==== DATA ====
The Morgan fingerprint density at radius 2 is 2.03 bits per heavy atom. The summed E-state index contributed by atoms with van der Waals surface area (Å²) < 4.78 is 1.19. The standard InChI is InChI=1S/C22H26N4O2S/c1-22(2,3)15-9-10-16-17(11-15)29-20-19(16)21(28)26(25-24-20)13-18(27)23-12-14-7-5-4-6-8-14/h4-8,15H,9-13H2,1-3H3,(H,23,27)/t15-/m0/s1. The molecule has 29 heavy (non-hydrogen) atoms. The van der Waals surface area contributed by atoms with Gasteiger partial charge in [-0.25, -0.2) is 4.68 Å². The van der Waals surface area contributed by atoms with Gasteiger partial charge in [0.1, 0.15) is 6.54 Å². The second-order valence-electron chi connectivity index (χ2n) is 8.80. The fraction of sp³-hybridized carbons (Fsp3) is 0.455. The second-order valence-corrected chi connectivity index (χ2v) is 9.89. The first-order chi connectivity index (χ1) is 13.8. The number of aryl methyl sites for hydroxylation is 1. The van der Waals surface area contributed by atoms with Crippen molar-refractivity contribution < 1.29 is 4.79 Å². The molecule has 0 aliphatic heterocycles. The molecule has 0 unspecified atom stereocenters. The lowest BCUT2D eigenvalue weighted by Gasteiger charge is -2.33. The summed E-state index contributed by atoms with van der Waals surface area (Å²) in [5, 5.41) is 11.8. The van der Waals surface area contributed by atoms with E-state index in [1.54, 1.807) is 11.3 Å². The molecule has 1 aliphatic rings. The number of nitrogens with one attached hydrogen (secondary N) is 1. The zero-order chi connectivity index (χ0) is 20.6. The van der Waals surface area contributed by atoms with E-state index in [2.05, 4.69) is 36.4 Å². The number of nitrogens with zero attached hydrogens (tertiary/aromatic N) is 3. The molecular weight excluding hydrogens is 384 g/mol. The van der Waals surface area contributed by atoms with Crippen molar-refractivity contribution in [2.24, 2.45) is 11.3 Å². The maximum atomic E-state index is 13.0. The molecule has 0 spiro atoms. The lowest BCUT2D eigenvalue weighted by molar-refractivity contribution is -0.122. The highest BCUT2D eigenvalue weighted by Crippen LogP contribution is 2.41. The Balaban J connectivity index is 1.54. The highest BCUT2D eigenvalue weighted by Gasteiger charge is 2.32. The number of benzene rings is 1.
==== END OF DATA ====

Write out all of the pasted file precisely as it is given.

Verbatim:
The Morgan fingerprint density at radius 2 is 2.03 bits per heavy atom. The summed E-state index contributed by atoms with van der Waals surface area (Å²) < 4.78 is 1.19. The standard InChI is InChI=1S/C22H26N4O2S/c1-22(2,3)15-9-10-16-17(11-15)29-20-19(16)21(28)26(25-24-20)13-18(27)23-12-14-7-5-4-6-8-14/h4-8,15H,9-13H2,1-3H3,(H,23,27)/t15-/m0/s1. The molecule has 29 heavy (non-hydrogen) atoms. The van der Waals surface area contributed by atoms with Gasteiger partial charge in [-0.25, -0.2) is 4.68 Å². The van der Waals surface area contributed by atoms with Gasteiger partial charge in [0.1, 0.15) is 6.54 Å². The second-order valence-electron chi connectivity index (χ2n) is 8.80. The fraction of sp³-hybridized carbons (Fsp3) is 0.455. The second-order valence-corrected chi connectivity index (χ2v) is 9.89. The first-order chi connectivity index (χ1) is 13.8. The number of aryl methyl sites for hydroxylation is 1. The van der Waals surface area contributed by atoms with Crippen molar-refractivity contribution < 1.29 is 4.79 Å². The molecule has 0 aliphatic heterocycles. The molecule has 0 unspecified atom stereocenters. The lowest BCUT2D eigenvalue weighted by Gasteiger charge is -2.33. The summed E-state index contributed by atoms with van der Waals surface area (Å²) in [5, 5.41) is 11.8. The van der Waals surface area contributed by atoms with E-state index in [1.54, 1.807) is 11.3 Å². The molecule has 1 aliphatic rings. The number of nitrogens with one attached hydrogen (secondary N) is 1. The zero-order chi connectivity index (χ0) is 20.6. The van der Waals surface area contributed by atoms with E-state index in [2.05, 4.69) is 36.4 Å². The number of nitrogens with zero attached hydrogens (tertiary/aromatic N) is 3. The molecular weight excluding hydrogens is 384 g/mol. The van der Waals surface area contributed by atoms with Crippen molar-refractivity contribution in [2.24, 2.45) is 11.3 Å². The maximum atomic E-state index is 13.0. The molecule has 0 spiro atoms. The lowest BCUT2D eigenvalue weighted by molar-refractivity contribution is -0.122. The highest BCUT2D eigenvalue weighted by Crippen LogP contribution is 2.41. The Balaban J connectivity index is 1.54. The highest BCUT2D eigenvalue weighted by Gasteiger charge is 2.32. The number of benzene rings is 1.